Mehdi Razavi, Mathews John, Allison Post, and Aydin Babakhani Texas Heart Institute (Houston, TX)

Winner of an HP Workstation; Category Sponsor: ZEUS 

Chaotic electrical activity of the heart (arrhythmia) has a tremendous impact on society’s well-being: not only is it the number one cause of both sudden death and stroke but it is also a leading contributor to congestive heart failure (CHF). The most definitive treatment for arrhythmia is shocking the heart (either by transcutaneous paddles or implantable cardiac defibrillators (ICDs). Shocks are both unpredictable and extremely painful, leading to PTSD in a high proportion of patients.

A cornerstone for treatment of CHF is cardiac resynchronization therapy (CRT) in which a specialized pacemaker is used to strengthen the weakened heart muscle. ICDs and pacemakers send electrical pulses to the heart through wires called leads. These leads are placed within the veins and advanced into the heart on one end and connected to a battery (or “can”) placed in the chest under the skin on the other end. Leads, however, cannot always be placed where needed and they are prone to infection and fracture.

The invention is a miniaturized, implantable, wireless, battery-less pacing system (nodes) that consists of tiny silicon-based integrated microchips that brings into sharp focus the remarkable possibility of eliminating shocks, leads, and wires. Each node weighs only about 0.09 gram because it requires no internal batteries. (Common pacemakers in use today weigh 2-28 grams.) The existing prototypes are custom manufactured but their designs will be easily translatable to standard manufacturing practices.

Because it can deliver pacing not only to any location but to an unlimited number of locations on the heart, this technology has the potential to deliver imperceptible (painless) defibrillation through sophisticated, coordinated, and targeted multi-site pacing bursts. The feasibility of defibrillation without the need for shocks has been demonstrated using a wired system. The technology also paced from up to six different sites using these wirelessly powered pacing chips (more than any wired system approved for medical use to date).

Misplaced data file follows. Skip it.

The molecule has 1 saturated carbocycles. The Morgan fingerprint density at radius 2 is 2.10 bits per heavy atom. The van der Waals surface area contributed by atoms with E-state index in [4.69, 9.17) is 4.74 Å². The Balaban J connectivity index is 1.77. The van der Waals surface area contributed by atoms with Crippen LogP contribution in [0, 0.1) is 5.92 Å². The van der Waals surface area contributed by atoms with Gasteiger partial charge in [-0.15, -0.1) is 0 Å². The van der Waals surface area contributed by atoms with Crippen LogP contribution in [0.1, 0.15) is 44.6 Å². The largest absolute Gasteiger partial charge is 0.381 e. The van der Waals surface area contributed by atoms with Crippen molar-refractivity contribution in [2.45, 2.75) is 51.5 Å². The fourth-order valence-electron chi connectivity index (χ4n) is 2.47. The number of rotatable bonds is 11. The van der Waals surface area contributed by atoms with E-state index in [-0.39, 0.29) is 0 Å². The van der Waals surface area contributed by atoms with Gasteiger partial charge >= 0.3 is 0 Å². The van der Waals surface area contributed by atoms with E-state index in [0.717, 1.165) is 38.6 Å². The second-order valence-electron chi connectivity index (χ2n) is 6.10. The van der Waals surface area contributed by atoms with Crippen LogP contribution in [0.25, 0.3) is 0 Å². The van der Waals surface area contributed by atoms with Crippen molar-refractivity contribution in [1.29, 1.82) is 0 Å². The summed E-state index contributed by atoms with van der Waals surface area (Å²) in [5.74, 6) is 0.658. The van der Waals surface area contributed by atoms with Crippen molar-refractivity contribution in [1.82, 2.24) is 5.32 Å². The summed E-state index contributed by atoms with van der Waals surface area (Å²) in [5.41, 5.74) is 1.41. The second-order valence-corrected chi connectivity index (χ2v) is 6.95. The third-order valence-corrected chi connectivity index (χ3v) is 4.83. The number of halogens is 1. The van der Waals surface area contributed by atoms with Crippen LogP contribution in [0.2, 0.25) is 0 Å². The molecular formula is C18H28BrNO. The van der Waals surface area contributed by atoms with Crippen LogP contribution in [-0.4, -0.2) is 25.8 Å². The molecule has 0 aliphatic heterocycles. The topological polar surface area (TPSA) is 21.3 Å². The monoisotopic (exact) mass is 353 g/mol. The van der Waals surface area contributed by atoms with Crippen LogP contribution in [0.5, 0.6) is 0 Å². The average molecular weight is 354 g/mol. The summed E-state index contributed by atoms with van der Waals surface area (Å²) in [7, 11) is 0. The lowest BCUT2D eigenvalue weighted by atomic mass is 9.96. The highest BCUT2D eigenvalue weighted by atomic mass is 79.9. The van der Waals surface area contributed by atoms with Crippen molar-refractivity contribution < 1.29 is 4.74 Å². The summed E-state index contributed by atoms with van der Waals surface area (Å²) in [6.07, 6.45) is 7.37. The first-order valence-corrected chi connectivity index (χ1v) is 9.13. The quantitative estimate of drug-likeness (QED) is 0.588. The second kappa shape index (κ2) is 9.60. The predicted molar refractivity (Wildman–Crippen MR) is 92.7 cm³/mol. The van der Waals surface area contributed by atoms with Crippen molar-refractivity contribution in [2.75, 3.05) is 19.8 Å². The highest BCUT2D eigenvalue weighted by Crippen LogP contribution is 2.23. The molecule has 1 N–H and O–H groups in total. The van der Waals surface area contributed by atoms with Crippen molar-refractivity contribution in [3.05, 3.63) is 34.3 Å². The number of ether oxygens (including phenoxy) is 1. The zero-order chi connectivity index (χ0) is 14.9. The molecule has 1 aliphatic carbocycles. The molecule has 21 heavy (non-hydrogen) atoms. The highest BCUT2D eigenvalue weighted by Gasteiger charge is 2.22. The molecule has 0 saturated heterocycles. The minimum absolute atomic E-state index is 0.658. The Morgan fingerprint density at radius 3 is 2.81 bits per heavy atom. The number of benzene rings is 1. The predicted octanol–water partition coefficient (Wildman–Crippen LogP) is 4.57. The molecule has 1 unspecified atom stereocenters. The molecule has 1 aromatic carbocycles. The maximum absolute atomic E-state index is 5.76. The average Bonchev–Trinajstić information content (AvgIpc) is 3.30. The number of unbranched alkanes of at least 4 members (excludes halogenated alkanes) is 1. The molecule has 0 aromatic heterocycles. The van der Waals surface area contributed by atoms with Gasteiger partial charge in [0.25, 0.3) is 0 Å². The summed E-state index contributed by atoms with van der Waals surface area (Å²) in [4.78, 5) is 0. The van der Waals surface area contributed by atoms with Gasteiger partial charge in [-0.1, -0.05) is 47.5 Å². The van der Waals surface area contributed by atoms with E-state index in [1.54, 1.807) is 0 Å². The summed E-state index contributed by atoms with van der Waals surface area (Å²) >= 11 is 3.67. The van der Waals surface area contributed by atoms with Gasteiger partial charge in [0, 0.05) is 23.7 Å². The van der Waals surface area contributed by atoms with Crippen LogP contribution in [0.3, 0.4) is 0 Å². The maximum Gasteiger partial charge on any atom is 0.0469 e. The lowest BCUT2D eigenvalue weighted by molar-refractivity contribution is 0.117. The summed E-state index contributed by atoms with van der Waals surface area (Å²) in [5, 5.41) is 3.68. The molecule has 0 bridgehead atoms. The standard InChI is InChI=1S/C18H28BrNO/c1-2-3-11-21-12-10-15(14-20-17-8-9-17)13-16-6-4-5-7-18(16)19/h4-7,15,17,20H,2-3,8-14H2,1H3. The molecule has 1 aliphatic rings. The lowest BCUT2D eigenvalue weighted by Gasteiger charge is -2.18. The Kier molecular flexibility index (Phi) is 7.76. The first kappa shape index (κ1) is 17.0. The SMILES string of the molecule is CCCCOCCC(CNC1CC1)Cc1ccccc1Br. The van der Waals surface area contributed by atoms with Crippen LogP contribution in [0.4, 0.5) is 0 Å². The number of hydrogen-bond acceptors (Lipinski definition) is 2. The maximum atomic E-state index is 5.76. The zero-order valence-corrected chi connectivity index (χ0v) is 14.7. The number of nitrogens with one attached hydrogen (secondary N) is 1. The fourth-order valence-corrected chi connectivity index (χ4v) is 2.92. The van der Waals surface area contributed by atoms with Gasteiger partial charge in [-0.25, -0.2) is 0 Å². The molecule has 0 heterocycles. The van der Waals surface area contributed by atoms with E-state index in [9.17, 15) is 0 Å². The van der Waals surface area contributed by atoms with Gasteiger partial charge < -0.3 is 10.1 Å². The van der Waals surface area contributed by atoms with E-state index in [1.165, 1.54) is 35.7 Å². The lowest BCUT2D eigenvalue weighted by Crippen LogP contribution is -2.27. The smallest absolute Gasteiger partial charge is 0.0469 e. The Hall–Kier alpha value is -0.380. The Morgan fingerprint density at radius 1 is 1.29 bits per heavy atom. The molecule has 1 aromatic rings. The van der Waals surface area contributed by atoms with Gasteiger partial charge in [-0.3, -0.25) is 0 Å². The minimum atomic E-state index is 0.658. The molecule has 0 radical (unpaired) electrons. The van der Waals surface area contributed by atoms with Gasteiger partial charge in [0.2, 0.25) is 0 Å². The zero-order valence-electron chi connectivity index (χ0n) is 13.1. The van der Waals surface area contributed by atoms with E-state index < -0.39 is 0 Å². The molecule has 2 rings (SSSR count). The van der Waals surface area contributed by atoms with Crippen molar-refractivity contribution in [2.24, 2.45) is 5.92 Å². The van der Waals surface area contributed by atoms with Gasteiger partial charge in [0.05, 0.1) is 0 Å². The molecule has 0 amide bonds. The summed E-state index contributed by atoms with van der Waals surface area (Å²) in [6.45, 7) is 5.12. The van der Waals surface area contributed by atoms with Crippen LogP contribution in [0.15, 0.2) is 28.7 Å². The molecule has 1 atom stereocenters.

All patients with ICDs, more than 5 million Americans living with atrial fibrillation, and a substantial segment of patients with CRT devices stand to benefit from this technology. Patients with defibrillators may live longer but because of the painful shocks they receive, not necessarily better. Imperceptible defibrillation has remained the holy grail of the field. This technology will be: 1) safer since there is no need for lead wires that can fracture, dislodge, or cause infections; 2) more effective in treating the underlying cause of arrhythmias because they can be placed exactly where needed; and 3) able to deliver imperceptible defibrillation.

For more information, visit here .



Customizable Tissue Engineering Patches for Accelerated Wound Healing

Samarender Nagam Hanumantharao, Carolynn Que, and Smitha Rao (Michigan Tech, Houghton, MI)

This wound healing patch is used with adhesives or bandages at the wound site. The patches resemble the natural tissue structure found in the body. The structures act as supports for the cells, guide cell growth and alignment, and help in accelerating wound healing, reducing scarring, and preventing secondary infections. They can also incorporate drug release or anti-bacterial protection.

For more information, visit here .

Earlier Lung Cancer Screening Using the eXoutcancer System

Sumita T. Jonak, Brian D'Souza, and Abhinav Chandra (UCLA Anderson, Los Angeles, CA)

This revolutionary technology enables earlier lung cancer screening to diagnose the disease when it is more treatable. The eXoutcancer system is a combination of a nanochip and a proprietary spectroscopic database derived from a machine learning (ML) algorithm. The complex spectroscopic data is parsed out via the algorithm to develop a diagnostic fingerprint.

For more information, visit here .

Glucowaves for Convenient, Pain-Free Blood Glucose Level Monitoring

Ala Eldin Omer, George Shaker, and Safieddin Safavi-Naeini (University of Waterloo, Ontario, Canada)

This compact, low-cost, wearable sensing system utilizes microwave sensors and artificial intelligence to enable diabetics to non-invasively monitor their blood glucose levels without sampling any fluid outside of the body. The device sends electromagnetic signals of small wavelengths through the finger skin. The device can be realized as a wearable around the wrist or finger for daily use.

For more information, visit here .

Wearable Continuous Blood Pressure Monitors

Xina Quan, PyrAmes (Cupertino, CA)

These wearable blood pressure monitoring devices are non-invasive, continuous, comfortable, wireless, and easy to use. They use paper-thin capacitive sensors lightly contacting the skin that pick up a pulse waveform signal that correlates to arterial BP changes. The devices have been used successfully on patients ranging from newborns to adults over 89 years old.

For more information, visit here .

See the rest of this year's winners: